There is a new joint federal rule in the works for all financial institutions. This will lump together banks, credit unions, broker-dealers and investment advisers. If you have more than $1 billion in assets under management, you need to pay attention to this rule.
Section 956 of the Dodd-Frank Wall Street Reform and Consumer Protection Act requires federal regulators to
“prescribe regulations or guidelines to require each covered financial institution to disclose to the appropriate Federal regulator the structures of all incentive-based compensation arrangements offered by such covered financial institutions sufficient to determine whether the compensation structure:
(A) provides an executive officer, employee, director, or principal shareholder of the bank holding company with covered financial institution with excessive compensation, fees, or benefits; or
(B) could lead to material financial loss to the covered financial institution.”
The proposed rule is tied to the proposed method of calculation for the investment advisers and private fund managers released in November 2010. Unfortunately, the Form ADV in that proposed rule has not yet been finalized, so we don’t know exactly how that assets under management will be calculated. Assuming there are not big changes to the new Form ADV, if your fund assets plus uncalled capital commitments are in excess of $1 billion, then you are a “covered financial institution.
If you are a “covered financial institution” then you must submit a new report to the SEC. In that report you will need to describe the structure of your incentive-based compensation arrangements and whether they provide for excessive compensation or could lead to to material financial loss. This report must include the following:
- A clear narrative description of the components of the covered financial institution’s incentive-based compensation arrangements applicable to covered persons and specifying the types of covered persons to which they apply;
- A succinct description of the covered financial institution’s policies and procedures governing its incentive-based compensation arrangements for covered persons
- If the covered financial institution has total consolidated assets of $50 billion or more, an additional succinct description of incentive-based compensation policies and procedures specific to the covered financial institution’s:
(i) Executive officers; and
(ii) Other covered persons who the board of directors, or a committee thereof, of the covered financial institution has identified and determined under §248.205(b)(3)(ii) of subpart C of this part individually have the ability to expose the covered financial institution to possible losses that are substantial in relation to the covered financial institution’s size, capital, or overall risk tolerance;
- Any material changes to the covered financial institution’s incentive-based compensation arrangements and policies and procedures made since the covered financial institution’s last report submitted under paragraph (a) of this section; and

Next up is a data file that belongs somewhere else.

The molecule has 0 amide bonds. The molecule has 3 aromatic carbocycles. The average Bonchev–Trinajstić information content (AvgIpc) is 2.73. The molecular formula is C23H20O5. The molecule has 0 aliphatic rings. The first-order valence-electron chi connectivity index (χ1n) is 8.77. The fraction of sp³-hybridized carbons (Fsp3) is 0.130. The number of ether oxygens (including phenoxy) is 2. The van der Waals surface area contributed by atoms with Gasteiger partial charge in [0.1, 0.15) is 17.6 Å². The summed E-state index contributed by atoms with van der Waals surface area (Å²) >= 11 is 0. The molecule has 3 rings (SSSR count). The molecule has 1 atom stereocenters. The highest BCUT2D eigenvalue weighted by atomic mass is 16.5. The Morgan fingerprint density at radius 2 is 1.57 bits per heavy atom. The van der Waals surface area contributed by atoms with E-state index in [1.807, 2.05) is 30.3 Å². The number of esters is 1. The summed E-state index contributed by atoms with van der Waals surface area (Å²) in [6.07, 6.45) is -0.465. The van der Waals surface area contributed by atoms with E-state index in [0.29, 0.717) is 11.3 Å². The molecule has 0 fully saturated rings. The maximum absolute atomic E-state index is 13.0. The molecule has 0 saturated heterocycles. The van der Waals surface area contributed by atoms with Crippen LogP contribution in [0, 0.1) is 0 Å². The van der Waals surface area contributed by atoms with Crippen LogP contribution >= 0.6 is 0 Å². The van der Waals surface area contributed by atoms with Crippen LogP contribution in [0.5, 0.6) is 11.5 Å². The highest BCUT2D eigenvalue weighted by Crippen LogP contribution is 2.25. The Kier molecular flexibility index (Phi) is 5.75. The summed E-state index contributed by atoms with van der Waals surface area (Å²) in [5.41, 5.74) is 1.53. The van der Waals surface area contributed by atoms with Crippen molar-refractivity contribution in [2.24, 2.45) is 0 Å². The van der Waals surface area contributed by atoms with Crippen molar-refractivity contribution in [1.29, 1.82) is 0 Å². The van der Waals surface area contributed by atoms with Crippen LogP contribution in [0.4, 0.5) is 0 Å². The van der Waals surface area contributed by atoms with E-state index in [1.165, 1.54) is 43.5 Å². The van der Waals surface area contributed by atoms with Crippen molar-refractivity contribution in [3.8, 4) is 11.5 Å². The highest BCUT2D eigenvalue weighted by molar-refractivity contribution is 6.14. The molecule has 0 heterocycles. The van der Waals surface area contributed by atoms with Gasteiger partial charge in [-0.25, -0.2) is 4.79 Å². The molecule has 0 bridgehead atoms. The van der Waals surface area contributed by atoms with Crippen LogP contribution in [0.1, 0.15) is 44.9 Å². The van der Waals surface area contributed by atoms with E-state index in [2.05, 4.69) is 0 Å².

- The specific reasons why the covered financial institution believes the structure of its incentive-based compensation plan does not encourage inappropriate risks by the covered financial institution by providing covered persons with:
(i) Excessive compensation; or
(ii) Incentive-based compensation that could lead to a material financial loss to the covered financial institution.
“Covered person” means any executive officer, employee, director, or principal shareholder of a covered financial institution. (So, everyone.)
According to the SEC’s Office of Risk, Strategy and Financial Innovation there are about 132 broker-dealers with assets of $1billion or more and 18 with assets in excess of $50 billions. Since investment advisers do not currently report their assets so the SEC lacks hard numbers. They estimated that about 70 investment advisers meet the $1 billion asset threshold and only about 10 would be large enough to get hit by the proposed bonus retention rules. (see page 70 of the proposed draft (.pdf).)
I assume that the investment adviser counts do not take into account the thousands of hedge fund, private equity fund and real estate fund managers who will be registering with the SEC in the next few months.
The rule will not require a report on the actual compensation. But it does try to limit incentive-based compensation that is “unreasonable or disproportionate to the services performed.”
For private equity funds, this should just be a paperwork issue and not a substantive issue. Since private equity funds pay most of their performance based on the final realization of assets in the fund, there are generally few short-term incentives. Private equity fund managers get their incentive pay when their investors get paid.
Nevertheless, this rule will be a headache for registered private fund managers.
The rule has not yet been officially published by the SEC. They are waiting for the other federal regulators to formally approve the draft.
The Buck Stops Here – Harry S. Truman Presidential Museum and Library – Independence, Missouri / Marshall Astor / http://creativecommons.org/licenses/by-sa/2.0/